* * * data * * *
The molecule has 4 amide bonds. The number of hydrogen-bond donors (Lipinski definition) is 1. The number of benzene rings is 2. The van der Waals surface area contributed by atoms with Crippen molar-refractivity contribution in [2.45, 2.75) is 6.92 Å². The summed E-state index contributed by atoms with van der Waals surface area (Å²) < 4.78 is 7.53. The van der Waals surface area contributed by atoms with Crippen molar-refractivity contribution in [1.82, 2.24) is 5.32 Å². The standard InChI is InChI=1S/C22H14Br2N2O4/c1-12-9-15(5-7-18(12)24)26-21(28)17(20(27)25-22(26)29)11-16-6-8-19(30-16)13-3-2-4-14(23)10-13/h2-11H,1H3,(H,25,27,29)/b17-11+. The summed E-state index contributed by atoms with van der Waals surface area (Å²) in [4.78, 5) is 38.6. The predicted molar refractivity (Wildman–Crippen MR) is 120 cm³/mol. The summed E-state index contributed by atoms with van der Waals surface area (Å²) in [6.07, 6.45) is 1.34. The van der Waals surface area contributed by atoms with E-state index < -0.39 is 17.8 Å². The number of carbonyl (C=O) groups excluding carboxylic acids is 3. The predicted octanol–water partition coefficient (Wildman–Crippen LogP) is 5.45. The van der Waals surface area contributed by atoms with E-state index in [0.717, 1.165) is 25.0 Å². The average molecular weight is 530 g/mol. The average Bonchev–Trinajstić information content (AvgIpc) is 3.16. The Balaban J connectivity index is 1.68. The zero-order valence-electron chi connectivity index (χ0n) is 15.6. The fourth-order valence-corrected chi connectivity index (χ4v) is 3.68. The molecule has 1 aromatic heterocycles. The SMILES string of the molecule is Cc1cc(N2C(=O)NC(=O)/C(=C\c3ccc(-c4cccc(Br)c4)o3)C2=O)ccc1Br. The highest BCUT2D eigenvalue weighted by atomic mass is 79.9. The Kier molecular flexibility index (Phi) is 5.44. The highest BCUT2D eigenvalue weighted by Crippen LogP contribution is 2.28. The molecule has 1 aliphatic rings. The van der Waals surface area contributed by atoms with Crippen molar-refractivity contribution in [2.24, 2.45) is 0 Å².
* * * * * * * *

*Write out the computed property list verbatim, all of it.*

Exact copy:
The molecule has 4 amide bonds. The number of hydrogen-bond donors (Lipinski definition) is 1. The number of benzene rings is 2. The van der Waals surface area contributed by atoms with Crippen molar-refractivity contribution in [2.45, 2.75) is 6.92 Å². The summed E-state index contributed by atoms with van der Waals surface area (Å²) < 4.78 is 7.53. The van der Waals surface area contributed by atoms with Crippen molar-refractivity contribution in [1.82, 2.24) is 5.32 Å². The standard InChI is InChI=1S/C22H14Br2N2O4/c1-12-9-15(5-7-18(12)24)26-21(28)17(20(27)25-22(26)29)11-16-6-8-19(30-16)13-3-2-4-14(23)10-13/h2-11H,1H3,(H,25,27,29)/b17-11+. The summed E-state index contributed by atoms with van der Waals surface area (Å²) in [4.78, 5) is 38.6. The predicted molar refractivity (Wildman–Crippen MR) is 120 cm³/mol. The summed E-state index contributed by atoms with van der Waals surface area (Å²) in [6.07, 6.45) is 1.34. The van der Waals surface area contributed by atoms with E-state index < -0.39 is 17.8 Å². The number of carbonyl (C=O) groups excluding carboxylic acids is 3. The predicted octanol–water partition coefficient (Wildman–Crippen LogP) is 5.45. The van der Waals surface area contributed by atoms with E-state index in [0.717, 1.165) is 25.0 Å². The average molecular weight is 530 g/mol. The average Bonchev–Trinajstić information content (AvgIpc) is 3.16. The Balaban J connectivity index is 1.68. The zero-order valence-electron chi connectivity index (χ0n) is 15.6. The fourth-order valence-corrected chi connectivity index (χ4v) is 3.68. The molecule has 1 aromatic heterocycles. The SMILES string of the molecule is Cc1cc(N2C(=O)NC(=O)/C(=C\c3ccc(-c4cccc(Br)c4)o3)C2=O)ccc1Br. The highest BCUT2D eigenvalue weighted by atomic mass is 79.9. The Kier molecular flexibility index (Phi) is 5.44. The highest BCUT2D eigenvalue weighted by Crippen LogP contribution is 2.28. The molecule has 1 aliphatic rings. The van der Waals surface area contributed by atoms with Crippen molar-refractivity contribution in [2.24, 2.45) is 0 Å².